On April 17, 2017, 50 years after her historic run, Switzer pinned on her original bib number 261, and ran the Boston Marathon again, to pay tribute to the streets of the city where the place of women in the world of sports was redefined forever.

Kathrine Switzer will run the 2017 TCS New York City Marathon on November 5, posting another amazing milestone in her legendary long-distance running career by competing in both the upcoming TCS New York City Marathon and this past April’s 121st running of the Boston Marathon in her fifth decade of competitive running.

261 Fearless, Inc. is a global non-profit organization founded by pioneer runner, Kathrine Switzer. 261 Fearless uses running as a vehicle to empower and unite women globally through the creation of local clubs, education opportunities, communication platform, merchandising and events. Through these networking opportunities, 261 Fearless breaks down the barriers of geography and creates a global community for women runners of all abilities to support and talk to each other, encouraging healthy living and a positive sense of self and fearlessness. 

 

Sep 19, 2017

Rahaf Khatib is a 7-time marathoner, training and living with her husband and three children in Farmington Hills, Mich. She’s also been in the national spotlight in the past couple of years—she was the first Muslim hijabi runner to be featured on the cover of Women’s Running magazine a year ago, and she also was selected as a top 10 finalist for Runner’s World cover running contest in 2015. Rahaf joins Heather on the show to talk about her start in running in 2012—her son’s gym teacher encouraged her to sign up for a 5K (she ended up running the 10K!)—and how she went on to tackle half marathons, sprint triathlons and marathons. Supporting and encouraging fellow Muslim and non-Muslim women is important to Rahaf, who co-organized a 5K for INSA (Islamic Society of North America) for more than 500 runners. “My goal is to represent the under-represented—that is, Hijabis in the fitness world.” She also strives to educate others about her faith and her decision, as part of her Muslim faith, to wear long sleeves, pants and the head scarf called hijab while running. “The question I’m always asked is ‘Aren’t you hot?’” she says. Rahaf, who was born in Damascus, Syria and grew up in Dearborn, Mich., is founder of the popular Instagram account Runlikeahijabi, where she posts running tips and advice for Muslim and non-Muslim women. While training for Boston 2017, she raised $16,000 for refugees in Michigan. Rahaf blogs at Run Like a Hijabi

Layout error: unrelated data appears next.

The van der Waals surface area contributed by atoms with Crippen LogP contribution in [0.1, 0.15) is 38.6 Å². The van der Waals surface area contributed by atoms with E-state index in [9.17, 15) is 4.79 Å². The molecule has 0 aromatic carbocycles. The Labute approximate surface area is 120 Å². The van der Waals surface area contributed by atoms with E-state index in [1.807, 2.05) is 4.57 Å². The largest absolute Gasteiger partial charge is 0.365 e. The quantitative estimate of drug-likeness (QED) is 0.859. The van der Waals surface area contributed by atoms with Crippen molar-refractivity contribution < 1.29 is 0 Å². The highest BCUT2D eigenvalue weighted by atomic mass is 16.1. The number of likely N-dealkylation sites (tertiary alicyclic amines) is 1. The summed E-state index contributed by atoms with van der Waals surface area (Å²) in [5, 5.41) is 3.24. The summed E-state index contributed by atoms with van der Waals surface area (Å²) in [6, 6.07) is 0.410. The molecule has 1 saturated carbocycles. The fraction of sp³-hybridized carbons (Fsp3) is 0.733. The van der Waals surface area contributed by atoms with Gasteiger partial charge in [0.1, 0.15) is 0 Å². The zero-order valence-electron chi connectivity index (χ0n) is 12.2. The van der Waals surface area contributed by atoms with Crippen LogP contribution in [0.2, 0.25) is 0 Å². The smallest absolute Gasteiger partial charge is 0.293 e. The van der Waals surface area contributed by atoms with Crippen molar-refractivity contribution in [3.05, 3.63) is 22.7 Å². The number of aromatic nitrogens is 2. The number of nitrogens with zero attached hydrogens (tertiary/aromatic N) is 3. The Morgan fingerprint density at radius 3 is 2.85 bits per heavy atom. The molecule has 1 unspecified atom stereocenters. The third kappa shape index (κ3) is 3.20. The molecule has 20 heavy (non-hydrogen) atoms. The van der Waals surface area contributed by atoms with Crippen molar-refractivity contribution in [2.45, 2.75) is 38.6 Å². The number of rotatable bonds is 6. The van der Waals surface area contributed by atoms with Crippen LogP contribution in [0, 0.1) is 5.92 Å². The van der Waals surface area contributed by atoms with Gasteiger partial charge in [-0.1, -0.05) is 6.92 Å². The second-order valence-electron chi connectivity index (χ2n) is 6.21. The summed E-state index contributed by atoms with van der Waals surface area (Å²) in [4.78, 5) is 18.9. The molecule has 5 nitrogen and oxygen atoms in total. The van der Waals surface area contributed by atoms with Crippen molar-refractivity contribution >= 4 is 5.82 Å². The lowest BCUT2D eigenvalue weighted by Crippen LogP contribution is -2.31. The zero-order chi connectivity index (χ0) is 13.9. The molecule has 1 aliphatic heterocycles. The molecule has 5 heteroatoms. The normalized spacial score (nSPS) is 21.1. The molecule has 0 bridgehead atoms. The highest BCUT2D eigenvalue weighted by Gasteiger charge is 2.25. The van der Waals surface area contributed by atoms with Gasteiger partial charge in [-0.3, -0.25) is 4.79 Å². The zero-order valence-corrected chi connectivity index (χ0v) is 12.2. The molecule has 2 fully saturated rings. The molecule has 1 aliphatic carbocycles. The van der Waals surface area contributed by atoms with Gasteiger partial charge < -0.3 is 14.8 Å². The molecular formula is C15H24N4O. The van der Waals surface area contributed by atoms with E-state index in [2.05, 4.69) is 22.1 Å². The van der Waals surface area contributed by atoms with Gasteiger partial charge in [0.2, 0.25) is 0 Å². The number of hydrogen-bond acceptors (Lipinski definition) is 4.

Sep 5, 2017

Fall race season is upon us, and Heather kicks off autumn (yay for cooler weather!) with a summer re-cap/fall preview show with special guest Emma Durocher, her 17-year-old daughter. Emma, who is in the midst of her final high school cross country season, shares how she got started in the sport, the reasons she gave it up for awhile, and why she later decided to pursue longer distances (she’s completed four half marathons in the past year and a half!) in addition to her year-round cross country training. Heather and Emma have an honest discussion about running as a family (and how, realistically, kids aren’t necessarily going to want to always run with mom and dad). Emma also talks about what running has come to mean to her— “In places in my life where I didn’t have a lot of friends or was sad, I would turn to running ... It’s just something where I just do it and feel so much better after, like something has been lifted off my shoulders. [That feeling] doesn’t always happen during the run … but I guess just using it as a tool to be a better person, that’s always how it’s helped me.” She also shares thoughts on those early miles of a run: “When I am out on a long run, it’s always around this mark, 2.66, when I think that’s enough for me. But once I get past that, for me, I feel super strong and I think, ‘Ok, I can do this.’ I think in every run, there’s a hump to get over.”

Also during this episode, Heather and Emma talk about their family trip to the Porcupine Mountains this summer and their upcoming mom-daughter tradition of attending the American Home Fitness Detroit Women’s Half Marathon, 10K & 5K on Belle Isle in Detroit. This year’s race weekend is Sept. 16-17. Heather and Emma have run the half marathon there together in the past and this year will take on the 10K. Speaking of race weekend, the Expotique is Saturday, Sept. 16 and MRG will again have a booth—stop by to say hello and check out all-new Michigan Runner Girl fall apparel. These items can be found at the online store, too. Shop here.

Aug 21, 2017

From an early age, Hunter Kemper dreamt of one day competing against the very best athletes in the world.